Monday, July 13, 2015



               The Story of the Scepter and the Crown


      I spent seven years earning my Masters Degree. I was pregnant with my first daughter when I traveled to downtown Detroit where I took my classes at Wayne State University. With a baby on the way, I figured I would just take the courses one at a time so I wouldn’t put undue pressure on myself while learning how to be a mother. Getting the degree was much easier than learning how to be a mother. 

     I worked hard writing papers, giving presentations, researching this and that and sweating for months over my thesis. Defending that thesis in front of the Graduate Committee was like walking the plank; labor was much easier.

     I remember being so proud when I finished and received my degree in the mail. I didn’t go through the ceremony, as I was 40, and I thought it was a little late for all of the pomp. I reveled in my achievement for a few days, and then we went to a dinner party at a friend’s home. The friend had invited another friend and her husband. That friend was a high school classmate of whom I was insanely jealous. She was beautiful, and I remember all the boys were gaga over her back then. She was still beautiful all these years later, and she had no children; therefore, no bulges. The reason this is relevant to the story is that she had just completed her PhD and announced it at the dinner table. Instead of chiming in and telling everyone that I had just finished a seven-year MA program and was nursing my child like super Mom, I just shrank in my chair. I went home that evening depressed, and it took me weeks to recover.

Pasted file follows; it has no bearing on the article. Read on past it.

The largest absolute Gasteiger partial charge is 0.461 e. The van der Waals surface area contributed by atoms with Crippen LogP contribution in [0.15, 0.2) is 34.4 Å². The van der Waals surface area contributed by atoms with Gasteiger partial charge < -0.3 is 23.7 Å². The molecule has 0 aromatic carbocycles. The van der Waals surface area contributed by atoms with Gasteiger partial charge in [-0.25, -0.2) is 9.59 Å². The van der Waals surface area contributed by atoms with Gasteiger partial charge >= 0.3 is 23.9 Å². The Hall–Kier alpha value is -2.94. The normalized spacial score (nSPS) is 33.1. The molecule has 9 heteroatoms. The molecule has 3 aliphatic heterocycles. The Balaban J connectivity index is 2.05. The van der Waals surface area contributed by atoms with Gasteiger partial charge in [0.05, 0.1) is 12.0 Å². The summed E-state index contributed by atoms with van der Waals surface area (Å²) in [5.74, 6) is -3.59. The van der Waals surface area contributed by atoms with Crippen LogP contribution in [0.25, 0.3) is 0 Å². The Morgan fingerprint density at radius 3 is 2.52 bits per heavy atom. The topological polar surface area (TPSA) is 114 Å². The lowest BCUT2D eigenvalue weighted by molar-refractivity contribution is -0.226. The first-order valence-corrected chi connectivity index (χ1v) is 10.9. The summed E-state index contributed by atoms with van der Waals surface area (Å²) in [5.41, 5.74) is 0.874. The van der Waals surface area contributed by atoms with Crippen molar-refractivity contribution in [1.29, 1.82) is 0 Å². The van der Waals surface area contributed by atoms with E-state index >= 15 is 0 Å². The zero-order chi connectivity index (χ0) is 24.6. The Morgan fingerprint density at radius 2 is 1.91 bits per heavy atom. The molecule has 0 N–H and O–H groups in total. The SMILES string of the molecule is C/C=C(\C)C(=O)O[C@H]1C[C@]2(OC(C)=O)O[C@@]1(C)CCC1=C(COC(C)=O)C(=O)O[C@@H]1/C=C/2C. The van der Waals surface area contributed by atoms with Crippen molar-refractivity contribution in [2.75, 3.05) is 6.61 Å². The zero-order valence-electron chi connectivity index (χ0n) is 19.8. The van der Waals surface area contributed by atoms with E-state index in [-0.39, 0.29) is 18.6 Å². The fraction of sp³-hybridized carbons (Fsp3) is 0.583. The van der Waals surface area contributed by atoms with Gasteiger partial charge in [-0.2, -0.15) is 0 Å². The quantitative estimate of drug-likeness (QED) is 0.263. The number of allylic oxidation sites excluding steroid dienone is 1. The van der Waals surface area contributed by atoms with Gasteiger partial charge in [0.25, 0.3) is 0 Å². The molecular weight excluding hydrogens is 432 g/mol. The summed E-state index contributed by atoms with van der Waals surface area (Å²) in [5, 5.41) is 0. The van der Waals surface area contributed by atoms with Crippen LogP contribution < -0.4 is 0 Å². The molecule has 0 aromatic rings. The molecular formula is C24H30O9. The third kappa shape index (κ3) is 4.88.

Now some may think that is immature and childish, and it was. But for those of us who were brought up to be the brightest star, it was devastating. Why did I let someone else’s light put mine out? Who knows, but I did. 

     Fast forward to the present. At 72, I have just earned the Toastmasters International Triple Crown Award for completing three certifications in one year. For anyone unfamiliar with the Toastmaster program, this is no big deal. To those of us working hard every week to accomplish our goals, it is admirable. Well, I went on some website to check out the Triple Crown award and discovered that not only am I one of about 30 in our region who earned it, there were at least six or seven who earned between seven and ten certifications in one year. Flashback to the PhD dinner. 

     Fortunately, I already wear a crown at home. Mr. Wonderful is very respectful of the status I have earned, and he even calls me “The Queen.” So what’s the point? The point is, that when we accomplish things, the absolute worst thing we can do is to compare ourselves to someone else. Comparison is the enemy of self-esteem said someone important. What matters is that I set a goal, achieved it, and I deserve to celebrate even if it’s alone in my woman cave. So hats off (CHAPEAU!). I did it, and I’m proud! If you did more, then bully for you. Pass me my scepter.